Today’s Readings: Genesis 3:1-15, Isaiah 7:14
There are a variety of ways to celebrate the Advent season, depending on tradition and background. Many people use an Advent calendar, typically made up of 24 “windows” containing Scriptures, stories, poems or gifts, to count down the days until Christmas. As each window is opened and the final day draws closer, expectation increases. This reminds us of the hopeful yet anxious waiting God’s people experienced as they longed for the promised Savior to come.
Another popular tradition is marking the progression of the season through an Advent wreath made up of five candles. This symbol is borrowed from the emphasis throughout Scripture of Jesus Christ being the Light of the World (Matt. 4:16; John 1:4-9, 8:12). Each week a new candle is lit in anticipation of Christmas Eve. The last candle, called the Christ Candle, is lit on Christmas Eve to represent Jesus’ first advent. Through this theme of ever-increasing light penetrating the darkness, we see a picture of the gospel.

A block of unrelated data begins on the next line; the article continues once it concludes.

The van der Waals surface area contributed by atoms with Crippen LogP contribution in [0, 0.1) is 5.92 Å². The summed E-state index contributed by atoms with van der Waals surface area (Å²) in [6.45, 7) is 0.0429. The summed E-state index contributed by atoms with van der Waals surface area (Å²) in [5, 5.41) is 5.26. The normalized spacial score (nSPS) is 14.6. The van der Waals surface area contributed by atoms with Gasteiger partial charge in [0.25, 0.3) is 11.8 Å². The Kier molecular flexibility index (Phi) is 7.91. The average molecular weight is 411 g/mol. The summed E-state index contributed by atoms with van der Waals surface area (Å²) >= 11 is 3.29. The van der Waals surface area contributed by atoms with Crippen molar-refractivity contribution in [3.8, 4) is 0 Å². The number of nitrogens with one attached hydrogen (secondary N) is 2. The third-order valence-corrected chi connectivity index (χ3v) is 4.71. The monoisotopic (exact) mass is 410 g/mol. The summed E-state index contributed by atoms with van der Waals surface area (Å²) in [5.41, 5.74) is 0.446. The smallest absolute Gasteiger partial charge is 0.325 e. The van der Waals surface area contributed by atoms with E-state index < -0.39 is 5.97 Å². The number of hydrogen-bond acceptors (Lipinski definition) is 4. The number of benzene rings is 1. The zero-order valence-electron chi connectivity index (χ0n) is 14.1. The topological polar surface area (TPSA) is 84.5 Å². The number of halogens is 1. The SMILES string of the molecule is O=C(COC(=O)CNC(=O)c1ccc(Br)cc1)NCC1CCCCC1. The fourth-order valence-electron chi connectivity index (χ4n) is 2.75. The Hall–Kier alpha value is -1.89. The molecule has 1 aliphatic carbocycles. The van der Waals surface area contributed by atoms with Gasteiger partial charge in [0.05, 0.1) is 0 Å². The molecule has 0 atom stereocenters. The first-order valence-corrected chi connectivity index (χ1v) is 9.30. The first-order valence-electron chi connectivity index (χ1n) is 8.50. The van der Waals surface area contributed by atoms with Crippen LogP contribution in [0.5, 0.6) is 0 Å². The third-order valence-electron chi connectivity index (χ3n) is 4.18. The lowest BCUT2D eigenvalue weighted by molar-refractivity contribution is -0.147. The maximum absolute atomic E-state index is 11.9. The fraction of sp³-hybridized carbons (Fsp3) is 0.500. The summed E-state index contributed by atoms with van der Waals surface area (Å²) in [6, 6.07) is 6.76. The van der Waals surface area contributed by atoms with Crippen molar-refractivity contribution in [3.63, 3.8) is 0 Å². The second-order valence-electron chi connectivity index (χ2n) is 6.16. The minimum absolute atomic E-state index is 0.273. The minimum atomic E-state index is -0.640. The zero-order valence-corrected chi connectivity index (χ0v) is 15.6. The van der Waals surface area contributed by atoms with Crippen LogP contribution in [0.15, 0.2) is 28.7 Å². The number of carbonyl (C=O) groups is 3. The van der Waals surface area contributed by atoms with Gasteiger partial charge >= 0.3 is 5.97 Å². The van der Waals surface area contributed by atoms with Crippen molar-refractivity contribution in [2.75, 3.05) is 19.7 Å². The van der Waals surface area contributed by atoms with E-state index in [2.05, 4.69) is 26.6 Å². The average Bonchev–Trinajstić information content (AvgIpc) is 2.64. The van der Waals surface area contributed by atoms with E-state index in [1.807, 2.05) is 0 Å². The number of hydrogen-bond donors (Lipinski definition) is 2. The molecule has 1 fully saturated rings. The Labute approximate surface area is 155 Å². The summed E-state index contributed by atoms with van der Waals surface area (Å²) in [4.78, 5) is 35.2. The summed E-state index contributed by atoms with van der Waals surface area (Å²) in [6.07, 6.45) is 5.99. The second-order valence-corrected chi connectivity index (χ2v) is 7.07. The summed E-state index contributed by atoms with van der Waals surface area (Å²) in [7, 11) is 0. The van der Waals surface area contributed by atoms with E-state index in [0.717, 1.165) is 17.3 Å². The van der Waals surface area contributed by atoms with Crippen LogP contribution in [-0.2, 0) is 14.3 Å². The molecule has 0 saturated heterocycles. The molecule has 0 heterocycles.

Regardless of the tradition, Advent is a significant time in the life of the church. It’s an opportunity for believers to remember God’s promise to send One who would overcome sin and death forever. God promised a Savior, and He kept that promise perfectly.
Advent in the Beginning: Many of us grew up with the story of Advent beginning in a stable. But, the story begins in a Garden. When God created the world, all things were just as they should be. Creation functioned in perfect order and moved in seamless harmony. Man walked in unbroken relationship with God, fully known and unafraid.
But in an instant, all that changed as Adam and Eve disobeyed God’s good instruction.
They took of the fruit, ate, and sin entered the world. Fellowship broken. Peace shattered. Creation thrown into chaos. Darkness, depravity, fear, shame and selfishness flooded the human heart, separating man from God. The situation was dire. But right then, amid the darkness, God spoke a word of hope: a Savior would come, born of a woman, to defeat the enemy and deliver God’s people… Before He addressed Adam and Eve, God turned to the serpent and announced that sin would not have the final say and that the schemes of the enemy would not prevail.
(Devotional credit: The Village Church – “Advent: He Keeps His Promises” )